- Introduction: Guidance for Extension of Status and Adjustment of Status for U Nonimmigrants
- Guidance in the Memorandum
On October 4, 2016, the United States Citizenship and Immigration Services (USCIS) published a Policy Memorandum (PM-602-0032.2) titled “Extension of Status for T and U Nonimmigrants (Corrected and Revised)” (“The Memorandum”) [PDF version]. The Memorandum, which revises both chapters 39.1 and 39.2 of the USCIS's Adjudicator's Field Manual (AFM), serves to rescind and replace a previous Policy Memorandum (PM-602-0032.1) titled “Extension of Status for T and U Nonimmigrants; Revisions to Adjudicator's Field Manual (AFM) Chapter 39.1(g)(3) and Chapter 39.2(g)(3) (AFM Update AD11-28),” issued on April 19, 2011.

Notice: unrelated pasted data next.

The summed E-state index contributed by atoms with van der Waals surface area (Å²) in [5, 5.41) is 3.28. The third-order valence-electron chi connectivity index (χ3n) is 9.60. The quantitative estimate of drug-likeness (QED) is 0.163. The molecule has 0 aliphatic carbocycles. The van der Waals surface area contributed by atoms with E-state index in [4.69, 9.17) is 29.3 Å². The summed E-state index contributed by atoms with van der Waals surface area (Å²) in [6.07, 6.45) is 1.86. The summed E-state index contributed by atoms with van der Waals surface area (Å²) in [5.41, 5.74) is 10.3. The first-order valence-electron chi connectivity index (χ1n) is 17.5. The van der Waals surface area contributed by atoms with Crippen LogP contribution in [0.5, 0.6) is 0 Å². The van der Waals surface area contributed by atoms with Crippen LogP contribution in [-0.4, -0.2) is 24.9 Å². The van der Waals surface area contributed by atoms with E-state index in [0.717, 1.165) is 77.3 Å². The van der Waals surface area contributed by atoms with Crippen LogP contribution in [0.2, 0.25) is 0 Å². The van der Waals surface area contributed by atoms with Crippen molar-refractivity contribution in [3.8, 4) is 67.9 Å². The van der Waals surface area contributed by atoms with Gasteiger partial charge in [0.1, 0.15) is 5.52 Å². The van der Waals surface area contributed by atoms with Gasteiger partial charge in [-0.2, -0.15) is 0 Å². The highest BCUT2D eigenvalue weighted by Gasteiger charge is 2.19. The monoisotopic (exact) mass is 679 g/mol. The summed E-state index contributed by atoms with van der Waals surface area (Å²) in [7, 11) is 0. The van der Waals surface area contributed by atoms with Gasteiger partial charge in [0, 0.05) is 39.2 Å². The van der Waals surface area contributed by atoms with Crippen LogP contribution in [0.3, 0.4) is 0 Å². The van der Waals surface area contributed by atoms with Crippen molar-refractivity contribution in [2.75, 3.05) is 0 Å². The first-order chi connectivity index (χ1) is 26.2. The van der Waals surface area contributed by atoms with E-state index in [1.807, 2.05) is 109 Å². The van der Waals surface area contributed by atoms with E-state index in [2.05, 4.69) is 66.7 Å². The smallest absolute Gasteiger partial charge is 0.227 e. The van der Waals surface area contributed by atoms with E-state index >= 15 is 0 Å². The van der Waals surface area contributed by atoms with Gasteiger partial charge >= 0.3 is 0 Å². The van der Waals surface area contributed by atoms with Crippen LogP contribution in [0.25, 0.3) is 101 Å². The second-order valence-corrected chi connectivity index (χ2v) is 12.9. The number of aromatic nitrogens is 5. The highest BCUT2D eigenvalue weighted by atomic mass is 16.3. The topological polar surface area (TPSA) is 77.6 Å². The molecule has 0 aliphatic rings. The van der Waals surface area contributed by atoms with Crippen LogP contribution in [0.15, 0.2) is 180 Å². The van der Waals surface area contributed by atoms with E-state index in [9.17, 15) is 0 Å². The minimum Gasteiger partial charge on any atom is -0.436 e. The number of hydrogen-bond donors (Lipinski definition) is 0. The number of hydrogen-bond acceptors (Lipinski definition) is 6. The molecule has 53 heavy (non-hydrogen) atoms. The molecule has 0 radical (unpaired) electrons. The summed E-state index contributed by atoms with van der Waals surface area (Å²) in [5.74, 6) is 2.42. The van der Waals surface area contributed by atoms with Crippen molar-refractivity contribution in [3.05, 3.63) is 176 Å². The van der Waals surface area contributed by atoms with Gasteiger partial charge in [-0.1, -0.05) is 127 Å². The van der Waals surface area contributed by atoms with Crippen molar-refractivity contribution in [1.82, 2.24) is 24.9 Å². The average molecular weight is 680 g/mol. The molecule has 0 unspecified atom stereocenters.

The key revisions in the Memorandum pertain to certain rules regarding T nonimmigrants. Please see our full article to learn about all of the Memorandum's provisions and revisions relating to extension of status and adjustment of status for T nonimmigrants [see article]. In this article, we will examine the rules in the Memorandum for U nonimmigrants. Before reading this article, please see our overview of U nonimmigrant status [see article]. Please see our category for Victims of Violence Immigration to learn about T nonimmigrant status, U nonimmigrant status, and many other provisions of the Immigration and Nationality Act (INA) for victims of violence or other serious crimes [see category].